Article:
By Curt Peterson
QUECHEE—Suicide prevention fences were installed at the Quechee Gorge – one of Vermont’s most visited
state park with a dramatic view that attracts 100,000 visitors each year.
Local businesses, residents, and the Hartford Police and Rescue emergency responders have worked with the Agency of Transportation to get the fences installed.
For the last 14 years an average of one person per year has jumped from its 165-foot height above the rocky cliffs and the Ottauquechee River.
According to reports, there have been 19 successful interventions on record.
There has been talk for years about suicide prevention, but prospective measures have met with resistance from local tourist businesses and from the tourists themselves, who feel the view of the Gorge would be compromised by whatever measure was employed.
David and Regi Cooper, whose 21-year-old son Derek lost his life at the bridge on July 4, 2011, have been vocal advocates for meaningful measures. A witness to his death reported Derek may have been trying to climb back onto the bridge before he fell. The Coopers feel any assistance for those who might change their minds would be a good thing.
The fence installation was supposed to begin in the summer, but was delayed to avoid creating traffic problems during the peak foliage season. During the postponement, VTrans installed bright light towers illuminating the entire bridge, and an Orange County Sheriff deputy was on duty every night, from 5 p.m. until 8 a.m. the following morning.
Two summers ago, two telephone towers linked to a 24-hour hotline at Headrest, a non-profit Lebanon counselling service, were installed. People in distress may press a button on one of the solar-powered towers and speak immediately to someone. The Mountain Times was unable to find out if the towers have been used.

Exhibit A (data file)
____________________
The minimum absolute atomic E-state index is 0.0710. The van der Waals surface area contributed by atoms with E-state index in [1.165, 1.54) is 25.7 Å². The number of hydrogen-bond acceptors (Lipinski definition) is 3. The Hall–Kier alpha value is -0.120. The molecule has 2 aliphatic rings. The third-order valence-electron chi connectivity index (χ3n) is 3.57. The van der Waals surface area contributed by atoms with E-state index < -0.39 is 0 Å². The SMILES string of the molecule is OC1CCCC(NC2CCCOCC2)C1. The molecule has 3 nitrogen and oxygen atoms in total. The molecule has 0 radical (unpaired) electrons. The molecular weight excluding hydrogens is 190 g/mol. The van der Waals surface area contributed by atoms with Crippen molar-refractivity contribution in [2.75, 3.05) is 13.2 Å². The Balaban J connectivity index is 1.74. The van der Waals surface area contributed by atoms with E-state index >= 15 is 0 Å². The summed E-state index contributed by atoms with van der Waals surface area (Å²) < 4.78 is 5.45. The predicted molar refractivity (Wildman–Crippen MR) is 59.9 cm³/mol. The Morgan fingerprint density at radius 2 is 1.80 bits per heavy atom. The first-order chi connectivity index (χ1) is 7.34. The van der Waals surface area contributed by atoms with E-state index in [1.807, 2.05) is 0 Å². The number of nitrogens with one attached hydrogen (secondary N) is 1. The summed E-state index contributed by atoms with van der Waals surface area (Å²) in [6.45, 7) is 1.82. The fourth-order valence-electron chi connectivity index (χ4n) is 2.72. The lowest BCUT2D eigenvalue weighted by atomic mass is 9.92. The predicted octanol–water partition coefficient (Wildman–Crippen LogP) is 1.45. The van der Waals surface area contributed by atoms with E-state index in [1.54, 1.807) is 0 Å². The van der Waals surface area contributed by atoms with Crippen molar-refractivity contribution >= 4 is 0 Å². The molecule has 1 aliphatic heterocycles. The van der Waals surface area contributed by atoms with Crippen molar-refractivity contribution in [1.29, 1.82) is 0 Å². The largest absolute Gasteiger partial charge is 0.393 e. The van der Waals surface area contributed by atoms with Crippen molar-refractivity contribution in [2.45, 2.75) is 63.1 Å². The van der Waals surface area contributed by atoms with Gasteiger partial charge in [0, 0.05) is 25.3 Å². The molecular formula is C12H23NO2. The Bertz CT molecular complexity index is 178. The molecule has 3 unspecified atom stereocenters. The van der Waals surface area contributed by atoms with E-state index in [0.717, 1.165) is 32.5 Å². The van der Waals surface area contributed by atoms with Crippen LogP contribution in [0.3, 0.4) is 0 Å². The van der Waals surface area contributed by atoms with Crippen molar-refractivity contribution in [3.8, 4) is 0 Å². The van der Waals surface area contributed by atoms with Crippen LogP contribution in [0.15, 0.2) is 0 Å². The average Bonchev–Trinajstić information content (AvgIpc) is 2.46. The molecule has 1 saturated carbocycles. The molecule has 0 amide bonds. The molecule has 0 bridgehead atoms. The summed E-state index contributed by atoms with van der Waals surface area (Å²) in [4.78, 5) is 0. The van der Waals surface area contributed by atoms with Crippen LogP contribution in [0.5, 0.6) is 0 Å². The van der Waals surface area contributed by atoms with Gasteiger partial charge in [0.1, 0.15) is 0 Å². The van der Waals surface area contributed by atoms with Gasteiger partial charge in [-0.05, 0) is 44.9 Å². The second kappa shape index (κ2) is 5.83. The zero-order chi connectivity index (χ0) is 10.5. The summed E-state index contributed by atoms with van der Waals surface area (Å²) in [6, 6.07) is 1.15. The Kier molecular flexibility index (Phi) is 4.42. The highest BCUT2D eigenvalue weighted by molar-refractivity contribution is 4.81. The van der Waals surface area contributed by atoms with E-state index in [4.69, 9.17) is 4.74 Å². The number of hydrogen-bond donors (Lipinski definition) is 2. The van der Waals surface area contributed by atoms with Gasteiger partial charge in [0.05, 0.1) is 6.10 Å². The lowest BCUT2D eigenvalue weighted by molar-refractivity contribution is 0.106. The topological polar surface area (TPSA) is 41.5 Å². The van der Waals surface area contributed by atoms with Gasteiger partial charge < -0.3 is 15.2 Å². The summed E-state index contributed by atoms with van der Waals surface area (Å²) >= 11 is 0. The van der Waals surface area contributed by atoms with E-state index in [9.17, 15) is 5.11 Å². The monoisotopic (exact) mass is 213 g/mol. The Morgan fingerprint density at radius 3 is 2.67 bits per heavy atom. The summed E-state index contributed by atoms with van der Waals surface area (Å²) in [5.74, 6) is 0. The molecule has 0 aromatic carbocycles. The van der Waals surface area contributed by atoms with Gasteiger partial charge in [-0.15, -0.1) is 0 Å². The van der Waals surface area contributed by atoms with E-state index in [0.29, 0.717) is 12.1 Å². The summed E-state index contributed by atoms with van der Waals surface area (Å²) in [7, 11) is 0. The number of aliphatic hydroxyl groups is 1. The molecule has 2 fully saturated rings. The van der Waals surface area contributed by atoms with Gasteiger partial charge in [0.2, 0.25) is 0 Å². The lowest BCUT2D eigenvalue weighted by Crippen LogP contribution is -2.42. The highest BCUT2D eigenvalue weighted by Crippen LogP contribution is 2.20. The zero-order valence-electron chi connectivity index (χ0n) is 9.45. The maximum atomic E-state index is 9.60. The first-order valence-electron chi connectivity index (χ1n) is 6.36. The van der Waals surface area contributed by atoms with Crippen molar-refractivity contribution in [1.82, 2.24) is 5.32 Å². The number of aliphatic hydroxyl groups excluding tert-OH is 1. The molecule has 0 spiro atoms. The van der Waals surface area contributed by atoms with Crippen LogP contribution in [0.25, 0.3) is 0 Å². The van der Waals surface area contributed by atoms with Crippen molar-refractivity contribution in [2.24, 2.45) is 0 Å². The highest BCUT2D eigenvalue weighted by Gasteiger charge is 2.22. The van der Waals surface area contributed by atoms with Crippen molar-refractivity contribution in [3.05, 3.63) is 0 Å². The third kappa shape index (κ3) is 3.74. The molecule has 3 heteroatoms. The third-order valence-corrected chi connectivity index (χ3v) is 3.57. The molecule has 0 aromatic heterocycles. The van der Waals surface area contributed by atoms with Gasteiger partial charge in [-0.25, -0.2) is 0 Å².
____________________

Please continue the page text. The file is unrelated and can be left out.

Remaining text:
In 2016 the Vermont Legislature ordered a study of the problem and possible solutions, ultimately deciding to install 9-foot tall green fencing, attached to the railings. This is a temporary measure, J. B. McCarthy, spokesperson for AOT said, as the bridge is due for a major overhaul.
“We’re in the conceptual design stage now,” McCarthy said, “but the two-year project is funded and scheduled to begin in 2021.”
At that time the current fencing will be replaced with either nets or another fence, McCarthy said, and the sidewalks will be widened.
“Our creator has given us so many beautiful things to see in this world,” said Jean Ronan, who, with her husband Jeff, was visiting from Townsend, Massachusetts. “And this is one of his best.”
Ronan said she liked the fence because it makes the whole experience of looking down into the deep gorge much more comfortable. She and Jeff make it a point to visit the gorge whenever they are in the area.
“And there are open spaces in the mesh to take photos,” she said.